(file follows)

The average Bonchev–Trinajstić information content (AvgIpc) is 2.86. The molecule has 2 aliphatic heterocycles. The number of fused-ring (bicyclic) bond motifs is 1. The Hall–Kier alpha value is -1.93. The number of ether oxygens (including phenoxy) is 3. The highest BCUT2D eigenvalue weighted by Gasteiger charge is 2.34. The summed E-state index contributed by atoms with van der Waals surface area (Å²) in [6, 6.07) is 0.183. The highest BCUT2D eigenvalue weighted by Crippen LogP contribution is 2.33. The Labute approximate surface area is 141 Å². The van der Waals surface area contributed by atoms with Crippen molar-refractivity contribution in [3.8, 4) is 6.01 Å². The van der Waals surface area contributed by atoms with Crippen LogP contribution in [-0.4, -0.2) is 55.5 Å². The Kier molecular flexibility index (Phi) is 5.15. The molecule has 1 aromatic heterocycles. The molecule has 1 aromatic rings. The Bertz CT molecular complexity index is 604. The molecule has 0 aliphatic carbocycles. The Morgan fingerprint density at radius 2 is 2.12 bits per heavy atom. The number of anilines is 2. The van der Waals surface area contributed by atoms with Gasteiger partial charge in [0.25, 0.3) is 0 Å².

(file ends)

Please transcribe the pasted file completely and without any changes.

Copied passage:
The average Bonchev–Trinajstić information content (AvgIpc) is 2.86. The molecule has 2 aliphatic heterocycles. The number of fused-ring (bicyclic) bond motifs is 1. The Hall–Kier alpha value is -1.93. The number of ether oxygens (including phenoxy) is 3. The highest BCUT2D eigenvalue weighted by Gasteiger charge is 2.34. The summed E-state index contributed by atoms with van der Waals surface area (Å²) in [6, 6.07) is 0.183. The highest BCUT2D eigenvalue weighted by Crippen LogP contribution is 2.33. The Labute approximate surface area is 141 Å². The van der Waals surface area contributed by atoms with Crippen molar-refractivity contribution in [3.8, 4) is 6.01 Å². The van der Waals surface area contributed by atoms with Crippen LogP contribution in [-0.4, -0.2) is 55.5 Å². The Kier molecular flexibility index (Phi) is 5.15. The molecule has 1 aromatic heterocycles. The molecule has 1 aromatic rings. The Bertz CT molecular complexity index is 604. The molecule has 0 aliphatic carbocycles. The Morgan fingerprint density at radius 2 is 2.12 bits per heavy atom. The number of anilines is 2. The van der Waals surface area contributed by atoms with Gasteiger partial charge in [0.25, 0.3) is 0 Å².